Brisbane's Worst Train Smash - 1947






          At 7.15 last night, the last body was removed from the wreckage of the special picnic train which crashed on the Samford Range at 9.55am, yesterday, in Queensland’s worst rail smash.

          The smash, 13½ miles from Central Station, killed 15 and injured 30. When searchers thought all the victims had been found, an elbow was seen jammed between the tender and the broken edge of the second carriage.

          Working feverishly with the aid of portable generating sets, rescuers cut away a big section of the carriage and extricated the body of a young girl.

          The picnic train, organised by the Customs and Excise social club, left Brisbane with nearly 500 women and children at 8.55am.

          At 9.55am, the leading carriage jumped the rails in a cutting a few miles on the Brisbane side of Closeburn, where the picnic was to have been held.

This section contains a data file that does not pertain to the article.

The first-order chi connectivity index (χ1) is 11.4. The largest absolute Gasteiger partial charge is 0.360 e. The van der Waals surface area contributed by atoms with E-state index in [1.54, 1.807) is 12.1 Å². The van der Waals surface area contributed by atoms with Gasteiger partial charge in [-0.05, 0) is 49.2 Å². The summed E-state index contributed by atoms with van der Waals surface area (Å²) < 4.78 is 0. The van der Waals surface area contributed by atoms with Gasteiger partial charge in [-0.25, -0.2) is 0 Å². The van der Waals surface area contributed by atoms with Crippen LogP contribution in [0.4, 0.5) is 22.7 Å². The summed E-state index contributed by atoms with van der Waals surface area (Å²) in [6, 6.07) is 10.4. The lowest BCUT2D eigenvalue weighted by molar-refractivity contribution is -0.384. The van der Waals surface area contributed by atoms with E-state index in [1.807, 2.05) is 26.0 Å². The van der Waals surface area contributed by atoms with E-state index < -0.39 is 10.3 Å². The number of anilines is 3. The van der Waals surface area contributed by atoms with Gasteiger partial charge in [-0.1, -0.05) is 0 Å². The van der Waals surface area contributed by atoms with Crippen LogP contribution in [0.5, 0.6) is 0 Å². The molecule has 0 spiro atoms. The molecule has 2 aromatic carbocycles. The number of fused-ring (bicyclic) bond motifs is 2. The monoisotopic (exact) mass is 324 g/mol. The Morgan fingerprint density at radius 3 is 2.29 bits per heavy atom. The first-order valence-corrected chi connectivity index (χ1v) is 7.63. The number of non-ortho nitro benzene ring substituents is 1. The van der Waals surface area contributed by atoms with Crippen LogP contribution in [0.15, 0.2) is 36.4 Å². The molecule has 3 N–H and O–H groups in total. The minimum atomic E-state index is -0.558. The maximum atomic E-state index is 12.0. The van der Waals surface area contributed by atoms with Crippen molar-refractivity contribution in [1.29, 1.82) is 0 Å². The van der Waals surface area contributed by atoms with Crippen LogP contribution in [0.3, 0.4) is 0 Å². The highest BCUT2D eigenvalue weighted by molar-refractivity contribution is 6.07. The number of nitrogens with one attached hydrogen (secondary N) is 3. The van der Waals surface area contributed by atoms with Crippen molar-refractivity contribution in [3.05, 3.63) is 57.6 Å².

Within seconds the engine overturned, and the first two carriages telescoped into the tender.

          Immediately the news of the crash was broadcast, cars carrying relatives of those on the train, headed for the cutting, followed by hundreds of morbid sightseers.

          Police had difficulty in controlling the crowds, who at times hindered rescue work.

          The Railways Commissioner, Mr. Wills, said last night that a full inquiry would be held into the cause of the accident.

          The cause of yesterday’s train accident was not known, he said. The line was of heavy rail, and in good order, and capable of carrying any train run in Queensland.

          The carriages were “not very old,” said Mr. Wills. The engine was of the C17 type, and the gradient of the accident section was one in 50.

          The line was used frequently in holiday periods to carry heavy passenger trains, and at normal times, carried usual branch line traffic.

This is what happened

          This is the full story compiled by Courier-Mail staff reporters, who went to the scene of the accident and interviewed survivors.